USC Trojans (6-3, 3-3) at No. 18 Arizona Wildcats (7-2, 4-2)
Head Coach: Mike Stoops (Year 7: 40-41)
Location: Tucson, Arizona (Arizona Stadium)
Time: 5:00 PM PDT
Radio: KXSC (listen at kscr.org), 710AM
Spread: Arizona (-4.5)
USC travels to Tucson after squeaking out a win against Arizona State at the Coliseum. The Trojans didn’t play their most solid game of the year, but the defense held its ground, special teams came up big, and the ball bounced their way. Most importantly, they showed up mentally prepared despite the circumstances. Nine games into Lane Kiffin’s tenure, there aren’t any glaring weaknesses for a program that the NCAA has tried to severely cripple.
Offensively, the Trojans struggled to establish a rhythm and move the ball effectively against the Sun Devils. Matt Barkley threw for just 215 yards and two interceptions (only one was his fault), and the ground game sputtered through the first three quarters as neither Dillon Baxter, Allen Bradford, or Marc Tyler were able to break a big run. Earler this week, Barkley told the OC Register his goal is to not throw an interception this season. He has thrown four in the last two games and not looked sharp. For USC to beat Arizona, they must get a consistent passing game. Barkley’s struggles may be traced to the limited role Robert Woods played against the Sun Devils. Ailed by back pain, Woods, one of Barkley’s favorite targets, had a minimal impact. Woods is healthier this week, and that figures to boost the passing game. Then there is the running game. Lane Kiffin has yet to name a starter, but Marc Tyler seemed to earn the job with his strong fourth quarter last Saturday.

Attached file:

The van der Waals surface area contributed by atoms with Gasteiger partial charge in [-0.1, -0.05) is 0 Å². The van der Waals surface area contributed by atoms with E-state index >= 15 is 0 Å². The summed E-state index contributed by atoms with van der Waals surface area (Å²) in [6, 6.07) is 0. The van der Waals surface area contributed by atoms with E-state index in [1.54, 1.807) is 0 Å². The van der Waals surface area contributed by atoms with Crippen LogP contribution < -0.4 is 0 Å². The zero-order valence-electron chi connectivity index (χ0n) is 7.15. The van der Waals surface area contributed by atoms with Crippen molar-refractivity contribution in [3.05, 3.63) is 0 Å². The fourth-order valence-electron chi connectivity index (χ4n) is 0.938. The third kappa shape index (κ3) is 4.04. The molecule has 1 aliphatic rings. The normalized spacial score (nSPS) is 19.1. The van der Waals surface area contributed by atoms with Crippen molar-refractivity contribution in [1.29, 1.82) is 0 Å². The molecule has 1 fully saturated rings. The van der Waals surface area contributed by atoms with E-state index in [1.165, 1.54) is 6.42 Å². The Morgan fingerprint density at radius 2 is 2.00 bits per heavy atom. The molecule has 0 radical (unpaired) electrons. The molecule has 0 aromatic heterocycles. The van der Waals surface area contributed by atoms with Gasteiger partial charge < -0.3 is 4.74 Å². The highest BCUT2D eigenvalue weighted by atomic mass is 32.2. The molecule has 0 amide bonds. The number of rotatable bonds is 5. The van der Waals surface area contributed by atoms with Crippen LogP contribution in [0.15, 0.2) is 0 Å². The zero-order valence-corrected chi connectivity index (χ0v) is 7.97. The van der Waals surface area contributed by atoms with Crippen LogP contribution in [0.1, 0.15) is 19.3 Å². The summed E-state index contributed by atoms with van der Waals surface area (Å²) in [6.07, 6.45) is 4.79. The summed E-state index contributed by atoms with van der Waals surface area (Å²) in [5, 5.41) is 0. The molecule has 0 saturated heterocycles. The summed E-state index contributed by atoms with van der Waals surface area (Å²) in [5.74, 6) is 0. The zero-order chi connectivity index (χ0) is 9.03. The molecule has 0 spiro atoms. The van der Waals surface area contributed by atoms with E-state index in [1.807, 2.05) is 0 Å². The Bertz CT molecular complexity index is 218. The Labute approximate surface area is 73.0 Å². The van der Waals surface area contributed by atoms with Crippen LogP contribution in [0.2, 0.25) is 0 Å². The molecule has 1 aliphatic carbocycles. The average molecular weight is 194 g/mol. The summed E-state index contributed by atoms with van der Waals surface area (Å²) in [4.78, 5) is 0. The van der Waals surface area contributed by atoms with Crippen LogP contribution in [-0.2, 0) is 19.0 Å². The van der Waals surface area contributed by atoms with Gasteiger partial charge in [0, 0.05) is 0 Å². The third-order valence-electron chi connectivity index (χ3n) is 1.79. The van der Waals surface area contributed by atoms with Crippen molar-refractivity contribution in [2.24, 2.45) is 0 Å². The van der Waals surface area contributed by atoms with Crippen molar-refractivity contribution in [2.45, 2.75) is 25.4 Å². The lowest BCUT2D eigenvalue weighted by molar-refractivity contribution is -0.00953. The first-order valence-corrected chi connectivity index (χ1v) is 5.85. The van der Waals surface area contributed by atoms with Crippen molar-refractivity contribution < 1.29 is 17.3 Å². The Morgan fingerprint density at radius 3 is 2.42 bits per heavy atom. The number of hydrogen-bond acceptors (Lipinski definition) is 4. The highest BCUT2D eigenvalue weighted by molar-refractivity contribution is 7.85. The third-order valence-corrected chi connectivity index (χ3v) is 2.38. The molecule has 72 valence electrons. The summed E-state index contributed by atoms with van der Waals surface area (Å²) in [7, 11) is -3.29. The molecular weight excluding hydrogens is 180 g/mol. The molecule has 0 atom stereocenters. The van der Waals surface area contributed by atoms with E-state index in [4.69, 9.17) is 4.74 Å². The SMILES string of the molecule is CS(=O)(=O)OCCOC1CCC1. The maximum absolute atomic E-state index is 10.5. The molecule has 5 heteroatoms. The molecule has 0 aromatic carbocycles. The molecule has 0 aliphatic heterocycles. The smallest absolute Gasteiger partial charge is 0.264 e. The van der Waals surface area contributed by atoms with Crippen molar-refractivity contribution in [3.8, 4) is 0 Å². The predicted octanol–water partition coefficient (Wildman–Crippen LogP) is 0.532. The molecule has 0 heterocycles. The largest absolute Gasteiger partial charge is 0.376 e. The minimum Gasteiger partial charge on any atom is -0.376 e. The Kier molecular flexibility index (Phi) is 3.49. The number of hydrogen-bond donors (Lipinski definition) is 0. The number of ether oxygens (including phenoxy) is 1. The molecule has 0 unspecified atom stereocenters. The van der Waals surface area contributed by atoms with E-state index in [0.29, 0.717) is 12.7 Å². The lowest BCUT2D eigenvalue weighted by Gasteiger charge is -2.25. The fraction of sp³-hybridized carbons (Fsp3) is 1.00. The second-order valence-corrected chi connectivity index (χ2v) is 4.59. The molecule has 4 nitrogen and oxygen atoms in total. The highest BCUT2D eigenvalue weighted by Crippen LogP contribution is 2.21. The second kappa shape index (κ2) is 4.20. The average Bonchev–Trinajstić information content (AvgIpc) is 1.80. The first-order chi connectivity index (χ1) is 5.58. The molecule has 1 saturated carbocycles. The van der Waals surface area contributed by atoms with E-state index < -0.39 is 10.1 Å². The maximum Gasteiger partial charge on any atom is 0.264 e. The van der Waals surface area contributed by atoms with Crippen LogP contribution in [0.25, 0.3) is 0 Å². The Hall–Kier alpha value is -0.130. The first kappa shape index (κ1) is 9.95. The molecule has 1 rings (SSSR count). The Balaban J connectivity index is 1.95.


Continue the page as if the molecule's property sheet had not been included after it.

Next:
Stanford and USC have similar offenses, but the Trojans will likely not be able to score at will like the Cardinal did. After all, the Wildcats rank 10th nationally in scoring defense and have held opponents to single digits on four occasions. On the line, Arizona is solid with two senior defensive ends. Ricky Elmore and Brooks Reed make it difficult for teams to run, leading opponents to gain 2.9 yards per carry. On the perimeter, the Wildcats have several capable defensive backs. Trevin Wade leads the unit and will likely match up with Ronald Johnson on Saturday. Furthermore, the Wildcats are opportunistic. They have a +4 turnover margin and use takeaways to give their potent offense more possessions.
Nick Foles returned from injury last week to play at Stanford, but he wasn’t overly effective. With another week of practice to test out his knee and get back in the groove of things, Foles figures to play much better than he did a week ago. Throughout the season, Foles has shown his pinpoint accuracy by completing 71.8% of his passes while throwing 10 touchdowns. His favorite target is Juron Criner, who averages 98 yards per game and is 116 away from a 1,000 yard season. Once again, the onus will be on USC’s secondary. Jawanza Starling, who missed most of the practices this week, probably won’t start. Marshall Jones will likely step in at safety and hope to give the Trojans a spark to a secondary that ranks last in the conference in pass yards allowed and touchdown passes allowed. The run isn’t that much of a concern. The Wildcats rank 57th nationally with 155 yards per game, and the Trojans have been stout against the run when they aren’t gassed. The defense played well against Arizona State, allowing just three touchdowns throughout the contest. Unfortunately, USC fans have yet to see back-to-back solid performances on that side of the ball. Could this be the week?
In the past, school’s on probation have struggled mightily while on probation. At 6-3, USC isn’t having the ideal season, but it is comparatively impressive. A win over a ranked opponent on the road would be another notch on the belt and build momentum for a flurry of a finish.
Stats of the week:
Final Score Prediction: USC 35 – Arizona 34. I have yet to pick against USC, and this week certainly feels like a week to do so. However, I can’t do it.